All 9 entries tagged Keynesian Economics

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May 12, 2017

What’s gone wrong with economics?

Lecture to Bath Royal Literary and Scientific Institution

10 May 2017

There is a lot of discussion going on about the state of economics today. A lot of criticism is coming from outside the academic establishment – from students, journalists, public intellectuals and policy makers. This has occurred since the financial crash of 2008 and subsequent recession, although it can also be seen as really an intensification of much older debates about economic thought that have been going on for many years before that. There has been intense debate, within the economics ‘profession’, about the way the subject was done, going back at least to the sixties if not earlier. However it had ceased to take place within the mainstream and nowadays most critical writing is confined to a few fringe academic journals, while the main journals have become almost exclusively the domain of a narrow range of orthodox thinking. This lack of open debate was very unhealthy.

(By the way, economics must be one of a very few academic disciplines whose members refer to themselves as a “profession”. I wonder if this terminology endows the orthodoxy that occupies the pages of the mainstream journals and textbooks with additional authority.)

One of the most remarkable instances of criticism emanating from government circles occurred in 2008 when the queen was visiting LSE just after the crash and she asked the assembled dignitaries why nobody had seen it coming.

One answer is to say that economics is concerned with understanding how the economy works rather than forecasting. After all, nobody would expect a political scientist to forecast the result of every election. But that begs another question: “if economists understand how the economy works, how come they have not been able to design institutions and policies to prevent such crises from happening?”

But anyway many economists are engaged in forecasting and their inability to spot the crash was a major failure of their methodology. The fact that the crash happened was also a consequence of seriously flawed thinking underpinning the policy regime in force.

Following the crash students intensified their complaints about the syllabuses of courses they were being taught. They complained that their courses were too preoccupied with the properties of abstract models not rooted in the real world and they demanded more relevance. For example a group that started at Manchester University called the Post-Crash Economics society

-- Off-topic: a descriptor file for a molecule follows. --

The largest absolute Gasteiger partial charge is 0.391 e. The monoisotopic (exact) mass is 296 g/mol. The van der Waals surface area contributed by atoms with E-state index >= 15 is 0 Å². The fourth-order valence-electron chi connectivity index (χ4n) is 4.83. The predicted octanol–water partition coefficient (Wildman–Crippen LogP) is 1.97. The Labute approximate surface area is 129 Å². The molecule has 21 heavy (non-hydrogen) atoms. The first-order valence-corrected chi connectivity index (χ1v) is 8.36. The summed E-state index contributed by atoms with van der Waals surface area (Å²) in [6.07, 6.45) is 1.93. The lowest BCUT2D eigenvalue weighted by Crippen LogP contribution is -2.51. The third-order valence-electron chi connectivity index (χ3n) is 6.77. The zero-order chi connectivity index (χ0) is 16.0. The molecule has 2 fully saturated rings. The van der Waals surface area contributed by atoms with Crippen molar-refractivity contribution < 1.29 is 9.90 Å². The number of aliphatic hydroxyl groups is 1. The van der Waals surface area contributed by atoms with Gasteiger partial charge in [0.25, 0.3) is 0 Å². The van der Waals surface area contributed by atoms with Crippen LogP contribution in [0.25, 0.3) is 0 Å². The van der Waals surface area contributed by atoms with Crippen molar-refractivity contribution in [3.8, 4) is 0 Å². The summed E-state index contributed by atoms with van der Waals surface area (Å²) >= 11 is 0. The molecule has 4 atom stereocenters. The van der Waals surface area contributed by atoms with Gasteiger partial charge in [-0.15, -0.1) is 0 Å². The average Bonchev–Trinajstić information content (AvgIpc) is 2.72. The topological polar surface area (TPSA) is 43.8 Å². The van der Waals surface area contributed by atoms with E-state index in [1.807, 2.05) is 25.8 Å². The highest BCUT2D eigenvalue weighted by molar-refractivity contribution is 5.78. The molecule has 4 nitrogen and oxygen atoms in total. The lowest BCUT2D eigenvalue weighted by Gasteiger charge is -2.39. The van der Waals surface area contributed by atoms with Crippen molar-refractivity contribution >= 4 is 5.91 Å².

( was set up to campaign for more relevance and methodological pluralism in courses, but it met with limited success. This is actually a renewal of earlier campaigns such as the post- autistic economics movement that began in France in 2000, arguing against the dominance of a single method – which is known as neoclassical economics - and for a pluralism of approaches. They likened the mainstream discipline of economics to someone suffering from autism: someone who continues with the same asocial behaviour regardless of any outside influences. This gave rise to the Post Autistic Economic Review, now renamed the Real World Economic Review. Review. ( )

So what is the problem? Are the students and critics right? Or is it just that they lack the skills necessary to do mainstream economics?

Is economics too mathematical?

A very common criticism of economics teaching and scholarship generally is that it has become far too mathematical. Students today have to take and pass prerequisite courses in quantitative methods before they can study economic principles. Both mathematical and statistical techniques are required. Also scholarship is heavily mathematical with economics writing in academic journals and textbooks couched in algebraic symbolism which makes it extremely difficult to read for all but a few initiates who already have expertise in the area. The usual response is to say that complainers should just get on with it: that is the way economics is.